A senior Tory backbencher has been forced to apologise after being caught suggesting that George Osborne should help businesspeople by ignoring "dog-end" voters who live in "outlying regions."
Mark Garnier, a member of the influential Commons Treasury Committee, made the call to help "wealth creators" at a meeting held by the free-market Institute of Economic Affairs (IEA) think-tank.
Garnier told attendees: "We need to be giving a much clearer message to them that they don't have to worry about politicians mucking around with tax rates in order to try and attract a few dog-end voters in the outlying regions of the country."
Garnier swiftly tried to correct himself, stressing that he had not meant to say those voters were "not important", adding: "But what is important is that businesses can feel surety in what is happening within tax rates."
Wyre Forest MP Mark Garnier
The backbencher is just the latest Tory to face accusations of snobbery, after Osborne's father in law Lord Howell called for fracking to take place in the "unloved" North West and "desolate" North East.
Former Tory chief whip Andrew Mitchell last month lost a libel case as a judge concluded that he "on the balance of probabiliites" called a policeman a "f***ing pleb", while former cabinet minister David Mellor was caught on tape calling a taxi driver a "sweaty little s**t".
Meanwhile Labour MP Emily Thornberry resigned as shadow attorney general after a "snobby" tweet about a house in the Rochester and Strood constituency draped in England flags with a white van parked outside.
The emergence of Garnier's comments will be awkwardly timed politically as the Chancellor is preparing for his Autumn Statement on Wednesday, where he is likely to seek to show his plans are helping "hard-working" Britons.
Approached by The Sun, which first reported his comments - with a recording, Garnier said: "If I used slack language in order to make a point, I am sorry if I caused any offence to anybody.
"Certainly no offence is intended. I believe every voter is important everywhere."
But Labour seized on Garnier's slip-up, with shadow cabinet office minister Jon Ashworth branding it a "a shocking insult to hardworking people by an influential Tory."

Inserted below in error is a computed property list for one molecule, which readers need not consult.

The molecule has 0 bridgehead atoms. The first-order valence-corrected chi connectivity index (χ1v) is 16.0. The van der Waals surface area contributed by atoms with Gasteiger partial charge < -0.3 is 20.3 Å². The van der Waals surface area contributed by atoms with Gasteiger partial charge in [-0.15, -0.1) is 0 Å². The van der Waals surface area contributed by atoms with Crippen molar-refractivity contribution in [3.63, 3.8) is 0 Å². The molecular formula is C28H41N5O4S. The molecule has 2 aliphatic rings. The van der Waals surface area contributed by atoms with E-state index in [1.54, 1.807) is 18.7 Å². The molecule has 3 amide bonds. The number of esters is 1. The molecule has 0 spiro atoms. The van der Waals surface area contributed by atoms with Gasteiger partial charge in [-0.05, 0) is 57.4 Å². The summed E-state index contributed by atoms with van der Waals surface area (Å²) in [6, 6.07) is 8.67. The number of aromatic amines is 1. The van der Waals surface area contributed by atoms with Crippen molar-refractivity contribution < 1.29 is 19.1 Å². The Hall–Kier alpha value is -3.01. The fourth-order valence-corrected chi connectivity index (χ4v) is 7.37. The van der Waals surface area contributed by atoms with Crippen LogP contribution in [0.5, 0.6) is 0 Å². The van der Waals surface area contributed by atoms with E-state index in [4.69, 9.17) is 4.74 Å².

Writing on PoliticsHome, which featured a fuller recording of Garnier's remarks, Ashworth wrote: "Across our towns and cities people are working hard to make ends meet and pay the bills. Yet wages are down an average £1,600 a year since 2010 and households will be £974 a year worse off by next year's general election under the tax and benefit changes since 2010.
"I hope Mr Garnier can now explain to thousands upon thousands of our hardworking constituents why he considers them ‘dog-end voters’?"
"When George Osborne stands up tomorrow we know that he will seek to mask a record of economic failure that is now all too apparent for everyone to see. But what he will not be able to escape is that the mask is slipping on a Tory Party who stands up for a privileged few because they simply don’t understand hardworking Britain. "
Garnier has previously made more compassionate remarks, expressing fears that a rise in interest rates could be a "social catastrophe" for families.
"There are individuals and families in my constituency who have to rely on everything being pretty safe for them otherwise their lives will go into crisis," he told the Huffington Post UK.
"The thing that keeps me awake at night is what about those households and how are we going to help them? The one thing I have got to worry about is when the tide comes in, whose boats are below the water line?"